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July 22, 2014

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Why an arrest record didn’t deny identity theft suspect a work card

Clifton Goodenough

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Arthur Jones was arrested July 19 and charged with four felony counts of false identity, identity theft and fraud.

Arthur Jones was arrested July 19 and charged with four felony counts of false identity, identity theft and fraud.

When Arthur Jones, aka Joseph Sandelli, was arrested in Las Vegas last week after living under a false identity for 32 years, many where shocked to learn he had been working as a sports book writer at the Rampart Casino in Summerlin, a job that some think requires a rigorous background check. And it does.

But much like how he was able to obtain a Nevada driver’s license, Jones was also able to bypass an initial registration check by the Gaming Control Board.

Gaming regulators say by the time they took over the process of registering cash-handling casino employees from local law enforcement, Jones’ arrest record was so old that it didn’t pose a problem in obtaining a work card.

The work card system, regulators say, is intended to allow people who have rehabilitated themselves to continue working. Unlike work card applicants who are regularly rejected for recent infractions or attempts to whitewash checkered pasts, Jones disclosed his complete arrest record to the Control Board, regulators say.

Regulations were more lenient in the late 80s, when Jones moved to Las Vegas and applied for a work card. According to an arrest report by the Department of Motor Vehicles, Jones had previous arrests for larceny and other offenses in Florida from 1979 to 1980 under the name Richard Lage and arrests in California from 1980-1986 as Richard Sanders. But they didn’t prevent him from obtaining the work card.

Teresa Zellhoefer, deputy chief of the Gaming Control Board’s enforcement division, said that until 2003, local police departments handled fingerprinting for work cards. Jones’ information and application were forwarded to the Control Board when it took over the registration process in January 2004. Regulators then reviewed the records.

“He did note his arrest history,” Zellhoefer said. “Because of the timing of when we reviewed his application and the date of his offenses, those did not fall in the criteria we use to object.”

And, Zellhoefer said, aliases, no matter how strange or how many, are not uncommon in applications and do not hinder an applicant’s chances.

The criteria for work registration are in Chapter 463 of the Nevada Revised Statutes. The Control Board can refuse an applicant for reasons such as attempting to mislead with an application, being an associate of organized crime or committing a felony or gross misdemeanor in Nevada that relates to the qualifications to work as a gaming employee.

Zellhoefer said the Control Board can approve people who are upfront about criminal pasts that aren’t extensive.

“If they’ve got a long rap sheet with repetitive offenses, that’s something that would cause us to object to their registration,” she said. She declined to specify when an applicant’s criminal past might become obsolete, saying that’s up to regulators’ discretion.

So could a criminal who has a work card keep it? Maybe.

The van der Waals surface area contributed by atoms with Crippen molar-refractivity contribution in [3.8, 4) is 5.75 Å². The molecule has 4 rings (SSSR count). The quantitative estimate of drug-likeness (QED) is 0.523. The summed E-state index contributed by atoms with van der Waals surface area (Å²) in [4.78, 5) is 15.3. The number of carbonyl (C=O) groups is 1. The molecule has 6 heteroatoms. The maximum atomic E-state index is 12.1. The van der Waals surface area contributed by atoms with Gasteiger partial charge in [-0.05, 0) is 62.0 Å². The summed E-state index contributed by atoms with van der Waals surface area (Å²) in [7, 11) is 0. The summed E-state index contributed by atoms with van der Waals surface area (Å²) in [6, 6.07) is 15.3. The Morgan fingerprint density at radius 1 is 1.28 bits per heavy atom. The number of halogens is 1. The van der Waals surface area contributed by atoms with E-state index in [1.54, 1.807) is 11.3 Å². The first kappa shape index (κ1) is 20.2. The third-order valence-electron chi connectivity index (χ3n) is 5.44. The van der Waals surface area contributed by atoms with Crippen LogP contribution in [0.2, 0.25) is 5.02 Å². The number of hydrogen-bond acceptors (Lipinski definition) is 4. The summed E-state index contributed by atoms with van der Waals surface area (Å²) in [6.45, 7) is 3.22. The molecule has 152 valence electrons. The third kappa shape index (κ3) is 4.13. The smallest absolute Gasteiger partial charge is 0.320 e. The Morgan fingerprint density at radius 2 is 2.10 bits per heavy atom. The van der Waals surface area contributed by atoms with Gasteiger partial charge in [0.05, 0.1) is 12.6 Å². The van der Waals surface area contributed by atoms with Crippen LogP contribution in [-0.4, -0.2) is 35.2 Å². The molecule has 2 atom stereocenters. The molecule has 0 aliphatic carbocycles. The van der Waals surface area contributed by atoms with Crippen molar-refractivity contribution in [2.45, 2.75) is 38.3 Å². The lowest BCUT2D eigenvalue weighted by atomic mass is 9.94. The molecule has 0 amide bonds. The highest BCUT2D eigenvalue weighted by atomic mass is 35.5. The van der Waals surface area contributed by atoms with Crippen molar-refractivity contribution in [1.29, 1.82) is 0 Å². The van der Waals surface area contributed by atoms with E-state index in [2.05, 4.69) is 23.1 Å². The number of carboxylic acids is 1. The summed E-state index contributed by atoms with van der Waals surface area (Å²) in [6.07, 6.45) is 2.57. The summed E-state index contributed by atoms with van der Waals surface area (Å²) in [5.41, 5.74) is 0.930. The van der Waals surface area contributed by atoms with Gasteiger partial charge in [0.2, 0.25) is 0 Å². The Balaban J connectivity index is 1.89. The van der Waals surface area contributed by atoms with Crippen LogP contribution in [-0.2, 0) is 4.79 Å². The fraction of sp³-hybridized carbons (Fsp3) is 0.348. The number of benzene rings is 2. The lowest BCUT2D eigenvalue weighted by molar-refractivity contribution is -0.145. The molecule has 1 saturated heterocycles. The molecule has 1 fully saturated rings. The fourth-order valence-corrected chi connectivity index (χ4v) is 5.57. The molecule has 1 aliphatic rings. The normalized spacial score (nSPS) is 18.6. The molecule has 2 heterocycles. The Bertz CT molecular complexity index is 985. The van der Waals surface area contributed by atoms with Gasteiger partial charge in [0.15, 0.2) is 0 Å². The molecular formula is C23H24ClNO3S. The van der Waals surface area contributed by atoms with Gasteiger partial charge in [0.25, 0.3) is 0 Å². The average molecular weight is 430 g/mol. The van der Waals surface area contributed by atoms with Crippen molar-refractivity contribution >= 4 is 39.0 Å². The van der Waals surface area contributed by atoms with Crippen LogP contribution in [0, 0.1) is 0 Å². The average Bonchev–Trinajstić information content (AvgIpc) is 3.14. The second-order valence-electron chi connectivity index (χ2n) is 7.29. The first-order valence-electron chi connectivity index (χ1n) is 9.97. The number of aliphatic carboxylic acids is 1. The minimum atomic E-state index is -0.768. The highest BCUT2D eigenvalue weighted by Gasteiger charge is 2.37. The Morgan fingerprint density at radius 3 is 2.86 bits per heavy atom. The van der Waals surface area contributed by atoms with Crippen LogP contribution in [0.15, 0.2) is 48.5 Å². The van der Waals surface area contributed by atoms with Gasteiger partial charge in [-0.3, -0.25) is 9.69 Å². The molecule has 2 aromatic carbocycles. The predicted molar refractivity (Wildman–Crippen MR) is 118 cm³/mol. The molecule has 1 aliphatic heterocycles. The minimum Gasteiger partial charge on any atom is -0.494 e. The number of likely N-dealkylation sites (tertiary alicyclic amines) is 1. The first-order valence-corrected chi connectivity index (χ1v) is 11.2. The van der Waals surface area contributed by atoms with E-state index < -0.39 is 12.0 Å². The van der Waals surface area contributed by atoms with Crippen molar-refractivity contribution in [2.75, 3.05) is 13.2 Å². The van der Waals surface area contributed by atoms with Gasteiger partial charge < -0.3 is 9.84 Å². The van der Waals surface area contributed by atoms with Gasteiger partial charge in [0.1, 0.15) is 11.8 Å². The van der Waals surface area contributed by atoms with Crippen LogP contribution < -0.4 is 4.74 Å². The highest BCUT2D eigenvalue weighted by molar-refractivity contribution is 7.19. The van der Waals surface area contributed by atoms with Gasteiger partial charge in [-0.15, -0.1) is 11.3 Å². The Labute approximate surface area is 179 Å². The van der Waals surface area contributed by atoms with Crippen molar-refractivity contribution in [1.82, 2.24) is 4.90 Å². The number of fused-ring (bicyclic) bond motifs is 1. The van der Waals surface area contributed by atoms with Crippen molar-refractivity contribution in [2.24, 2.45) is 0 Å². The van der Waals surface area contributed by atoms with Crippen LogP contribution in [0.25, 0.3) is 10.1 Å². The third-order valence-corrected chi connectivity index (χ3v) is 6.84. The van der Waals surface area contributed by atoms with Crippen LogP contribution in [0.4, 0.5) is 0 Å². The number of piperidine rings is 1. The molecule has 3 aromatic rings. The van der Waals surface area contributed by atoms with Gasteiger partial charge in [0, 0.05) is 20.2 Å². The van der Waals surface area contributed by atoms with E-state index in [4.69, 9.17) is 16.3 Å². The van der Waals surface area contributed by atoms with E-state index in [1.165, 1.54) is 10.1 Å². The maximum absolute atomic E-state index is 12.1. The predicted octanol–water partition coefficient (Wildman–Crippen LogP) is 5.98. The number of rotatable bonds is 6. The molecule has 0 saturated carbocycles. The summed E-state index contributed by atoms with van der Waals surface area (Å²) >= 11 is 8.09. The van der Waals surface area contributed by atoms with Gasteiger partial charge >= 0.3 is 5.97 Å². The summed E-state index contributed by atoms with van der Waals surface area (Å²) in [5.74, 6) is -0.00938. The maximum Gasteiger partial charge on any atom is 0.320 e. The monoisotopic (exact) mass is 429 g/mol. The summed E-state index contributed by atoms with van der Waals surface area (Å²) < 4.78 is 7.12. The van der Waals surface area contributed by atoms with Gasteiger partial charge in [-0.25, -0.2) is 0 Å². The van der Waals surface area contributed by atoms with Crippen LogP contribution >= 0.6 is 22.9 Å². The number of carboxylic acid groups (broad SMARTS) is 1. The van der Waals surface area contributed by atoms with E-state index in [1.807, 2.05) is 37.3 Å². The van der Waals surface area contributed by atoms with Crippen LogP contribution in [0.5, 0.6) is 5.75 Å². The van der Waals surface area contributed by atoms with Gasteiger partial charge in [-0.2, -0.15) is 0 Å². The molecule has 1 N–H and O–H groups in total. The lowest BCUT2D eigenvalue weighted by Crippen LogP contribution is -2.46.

The Control Board only randomly checked renewals because they didn’t have the manpower. Since their system became automated in 2009, regulators have been able to check every new application, renewal and change of location with a full screening. In 2010, 23,000 applications for work registration were processed.

But Clifton Goodenough, the Phoenix man whose Social Security number Jones is accused of stealing, wondered how Jones could get a gaming card. Goodenough had been trying to figure out who stole his Social Security number, and why he was being taxed on an income made at a Las Vegas casino, since 1995.

His personal efforts to clear his name paid off in May of this year, when the office of Arizona Sen. John McCain helped him jump-start an investigation and led to Jones’ arrest. Unfortunately for Goodenough, Jones was able to find a loophole, authorities say.

“His fingerprints didn’t indicate he was deceased or wanted under Sandelli,” Zellhoefer said.

Since the upgrade in 2009, the Control Board has caught more unqualified applicants.

“As the technology has gotten better it has made our job easier,” she said.

Jones was arrested July 19 and released on a $20,000 bail. He is charged with four felony counts of burglary, obtaining and using another person’s personal information, possession of a person’s identifying information and fraud. He could face up to 20 years in prison. His next court appearance is Aug. 23.

Sun reporter Liz Benston contributed to this story.

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  1. This does not surprise me. Nor does it shock me.

  2. Three points I see wrong with this whole mess -- 1) this accused didn't steal anyone's identity, whoever he bought it from did; 2) this is a good look into how little this country's massive law enforcement machine actually does for one of us little people who need it to work; and 3) the concept of how each of us must carry approved documents to show whoever from government demands it is completely opposite to what the original Bill of Rights was enacted to protect us from.

    "The struggle for liberty has been a struggle against Government. The essential scheme of our Constitution and Bill of Rights was to take Government off the backs of people." -- Columbia Broadcasting Sys., Inc. v. Democratic Nat'l Comm., 412 U.S. 94, 162 (1973), Justice Douglas concurring